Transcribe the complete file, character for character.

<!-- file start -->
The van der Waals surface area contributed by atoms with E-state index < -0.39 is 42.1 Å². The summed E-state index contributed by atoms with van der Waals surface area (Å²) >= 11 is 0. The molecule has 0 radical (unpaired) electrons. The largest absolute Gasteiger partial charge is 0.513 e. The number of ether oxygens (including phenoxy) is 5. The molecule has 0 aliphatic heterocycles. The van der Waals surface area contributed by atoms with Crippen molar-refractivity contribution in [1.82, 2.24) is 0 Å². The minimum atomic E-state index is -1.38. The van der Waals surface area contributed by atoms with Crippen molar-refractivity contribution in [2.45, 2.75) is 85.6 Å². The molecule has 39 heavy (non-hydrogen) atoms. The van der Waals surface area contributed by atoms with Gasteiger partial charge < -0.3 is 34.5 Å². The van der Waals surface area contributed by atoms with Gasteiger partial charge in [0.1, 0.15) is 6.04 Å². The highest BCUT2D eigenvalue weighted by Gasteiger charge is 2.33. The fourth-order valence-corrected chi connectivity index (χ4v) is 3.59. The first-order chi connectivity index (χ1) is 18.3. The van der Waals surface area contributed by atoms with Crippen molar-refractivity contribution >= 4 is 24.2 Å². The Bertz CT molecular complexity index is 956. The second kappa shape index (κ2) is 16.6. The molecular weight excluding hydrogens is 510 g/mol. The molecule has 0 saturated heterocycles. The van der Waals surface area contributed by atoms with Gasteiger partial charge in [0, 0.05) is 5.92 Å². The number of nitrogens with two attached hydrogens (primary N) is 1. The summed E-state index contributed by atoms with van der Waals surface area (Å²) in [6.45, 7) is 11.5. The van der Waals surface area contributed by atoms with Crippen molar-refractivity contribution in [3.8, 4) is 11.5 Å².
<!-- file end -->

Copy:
The van der Waals surface area contributed by atoms with E-state index < -0.39 is 42.1 Å². The summed E-state index contributed by atoms with van der Waals surface area (Å²) >= 11 is 0. The molecule has 0 radical (unpaired) electrons. The largest absolute Gasteiger partial charge is 0.513 e. The number of ether oxygens (including phenoxy) is 5. The molecule has 0 aliphatic heterocycles. The van der Waals surface area contributed by atoms with Crippen molar-refractivity contribution in [1.82, 2.24) is 0 Å². The minimum atomic E-state index is -1.38. The van der Waals surface area contributed by atoms with Crippen molar-refractivity contribution in [2.45, 2.75) is 85.6 Å². The molecule has 39 heavy (non-hydrogen) atoms. The van der Waals surface area contributed by atoms with Gasteiger partial charge < -0.3 is 34.5 Å². The van der Waals surface area contributed by atoms with Gasteiger partial charge in [0.1, 0.15) is 6.04 Å². The highest BCUT2D eigenvalue weighted by Gasteiger charge is 2.33. The fourth-order valence-corrected chi connectivity index (χ4v) is 3.59. The first-order chi connectivity index (χ1) is 18.3. The van der Waals surface area contributed by atoms with Crippen molar-refractivity contribution >= 4 is 24.2 Å². The Bertz CT molecular complexity index is 956. The second kappa shape index (κ2) is 16.6. The molecular weight excluding hydrogens is 510 g/mol. The molecule has 0 saturated heterocycles. The van der Waals surface area contributed by atoms with Gasteiger partial charge in [0, 0.05) is 5.92 Å². The number of nitrogens with two attached hydrogens (primary N) is 1. The summed E-state index contributed by atoms with van der Waals surface area (Å²) in [6.45, 7) is 11.5. The van der Waals surface area contributed by atoms with Crippen molar-refractivity contribution in [3.8, 4) is 11.5 Å².